Limit Hold’em is a beautiful game to play. Maybe it’s not as dramatic as No Limit — with those exciting all-in bets — but the betting in Limit has a flow to it that’s like a language of its own.
This dialog is often non-verbal but it speaks volumes.
Let me illustrate this point in a typical hand.
Playing a $10-$20 limit, Charlie raises the pot to $20 from middle position. That bet says, I have the best hand boys, and I’m going to attack those blinds. Then Joe reraises the bet to $30 from the dealer position: Sorry Charlie, I think I’m the one with the best hand.
All of the other players fold, and the flop comes Ks-8d-4c. Charlie is first to act and checks. He’s saying, okay, tough guy, since you reraised me before the flop, go ahead and bet.
Joe isn’t ready to slow down just yet. He bets: Charlie, I’m not scared of that king. Who knows, I might even have one myself.
Having made the obligatory check to the raiser, Charlie now fires back a raise at Joe. Not so fast Joe, I liked that flop and I’m ready to dance. You game? Let’s make it $20.
Joe stares at Charlie and reaches for more chips. What, did you think I was kidding, Charlie? When I said I had the best hand, I meant it. Reraise!
The action gets back to Charlie who decides to just call. All right Joe, I’ll stop raising, for now. But I’m not letting you have this pot just yet. Let’s see another card.
The turn card is the 2c.
This part of the unspoken poker conversation should usually go the same way for Charlie. Since he didn’t reraise on the flop, he should check the turn. Otherwise, the conversation just doesn’t flow; if Charlie were to bet, it just wouldn’t make much sense.
But he does anyway. Um…er, I know you reraised me on the flop but I’m still going to bet.
Joe glances back at Charlie with a puzzled look on his face. Now you’re betting? You didn’t reraise me to $40 on the flop, and all of a sudden I’m supposed to believe that a deuce helped? If it did help you, why wouldn’t you check-raise me? You know I’m going to bet for sure.
Here’s the way the hand is supposed to play out. Either Charlie should make it $40 and bet the turn, or he should just call the $30 and check. Any other play doesn’t go with the flow of the conversation.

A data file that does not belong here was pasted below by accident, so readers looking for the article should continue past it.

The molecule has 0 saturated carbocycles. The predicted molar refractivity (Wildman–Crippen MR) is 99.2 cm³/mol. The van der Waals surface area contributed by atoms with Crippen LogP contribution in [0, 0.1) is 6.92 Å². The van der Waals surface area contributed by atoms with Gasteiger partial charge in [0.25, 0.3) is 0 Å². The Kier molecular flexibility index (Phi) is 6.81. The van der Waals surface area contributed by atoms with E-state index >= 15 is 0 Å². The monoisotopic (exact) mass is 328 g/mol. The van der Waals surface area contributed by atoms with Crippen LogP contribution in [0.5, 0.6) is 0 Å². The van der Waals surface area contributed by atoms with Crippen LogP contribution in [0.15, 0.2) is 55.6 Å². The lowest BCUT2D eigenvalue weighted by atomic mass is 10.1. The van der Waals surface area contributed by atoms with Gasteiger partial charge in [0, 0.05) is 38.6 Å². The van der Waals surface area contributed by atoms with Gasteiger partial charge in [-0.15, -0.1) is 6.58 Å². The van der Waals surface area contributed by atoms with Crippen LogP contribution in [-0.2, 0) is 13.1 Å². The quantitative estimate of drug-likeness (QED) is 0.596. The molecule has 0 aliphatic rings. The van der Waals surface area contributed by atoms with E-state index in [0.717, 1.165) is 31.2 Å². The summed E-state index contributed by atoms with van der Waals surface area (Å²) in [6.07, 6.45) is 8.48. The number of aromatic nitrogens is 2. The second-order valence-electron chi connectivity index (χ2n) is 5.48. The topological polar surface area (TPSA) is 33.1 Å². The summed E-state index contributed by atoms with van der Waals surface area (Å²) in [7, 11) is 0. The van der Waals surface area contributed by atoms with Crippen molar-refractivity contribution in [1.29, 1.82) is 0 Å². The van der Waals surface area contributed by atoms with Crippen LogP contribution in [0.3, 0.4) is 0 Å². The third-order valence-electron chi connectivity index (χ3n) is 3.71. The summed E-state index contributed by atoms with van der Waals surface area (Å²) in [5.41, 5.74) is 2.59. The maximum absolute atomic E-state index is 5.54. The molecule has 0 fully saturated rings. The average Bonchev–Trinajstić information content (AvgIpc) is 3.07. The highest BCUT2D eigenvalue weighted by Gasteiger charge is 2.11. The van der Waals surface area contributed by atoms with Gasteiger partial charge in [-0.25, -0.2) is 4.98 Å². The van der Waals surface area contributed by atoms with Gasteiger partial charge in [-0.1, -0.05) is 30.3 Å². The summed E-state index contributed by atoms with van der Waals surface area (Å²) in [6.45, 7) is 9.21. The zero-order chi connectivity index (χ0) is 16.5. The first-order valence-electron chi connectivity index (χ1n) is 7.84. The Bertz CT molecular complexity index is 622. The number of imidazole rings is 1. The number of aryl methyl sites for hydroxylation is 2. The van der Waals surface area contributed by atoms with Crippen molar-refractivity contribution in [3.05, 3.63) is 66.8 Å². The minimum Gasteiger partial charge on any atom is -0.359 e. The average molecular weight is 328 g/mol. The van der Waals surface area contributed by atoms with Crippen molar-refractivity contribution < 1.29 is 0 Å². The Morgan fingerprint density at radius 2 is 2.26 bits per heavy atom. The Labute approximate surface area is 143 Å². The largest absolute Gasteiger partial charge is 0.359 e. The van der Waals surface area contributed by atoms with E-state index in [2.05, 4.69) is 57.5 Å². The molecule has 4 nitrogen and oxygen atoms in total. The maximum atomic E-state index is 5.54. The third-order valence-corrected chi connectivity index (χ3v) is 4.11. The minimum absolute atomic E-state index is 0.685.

This is what Charlie should have said: Okay Joe, you go ahead and bet and we’ll see what I decide to do. I might be trapping you, or I might be a little scared. You’ll never know which it is.
Joe then bets the turn. I’m not scared of a little old deuce, and I’ve got a monster hand. Let’s make it $20 to go.
Charlie then springs back into action. Gotcha! I’m the man with the best hand and here’s $40 to prove it.
Joe makes the reluctant call. Wow, Charlie, looks like maybe you do have the best hand, but I’m going to pay the price to see it.
The river card is another deuce, and Charlie makes his last bet at the pot. I wasn’t kidding and I’m not stopping now.
Once again, Joe calls. I guess you might have me Charlie, but the pot is too big now, I have to call you.
Charlie then turns over pocket eights for a full house. Joe sends his hand to the muck face up — big slick, A-K.
As you can see, the combination of betting and non-verbal dialog made sense throughout the hand.
When professionals play Limit Hold’em, all the bets seem to have a rhythm that makes sense. Every action has a meaning, and it’s usually predicated on the play from the previous street.
Playing wildly may help you win some No Limit hands, but Limit poker is more of a science than an art. Both are beautiful games, but a different approach is required for each one.
Visit www.cardsharkmedia.com/book.html for information about Daniel Negreanu’s new book, Hold’em Wisdom for All Players.
© 2007 Card Shark Media. All rights reserved.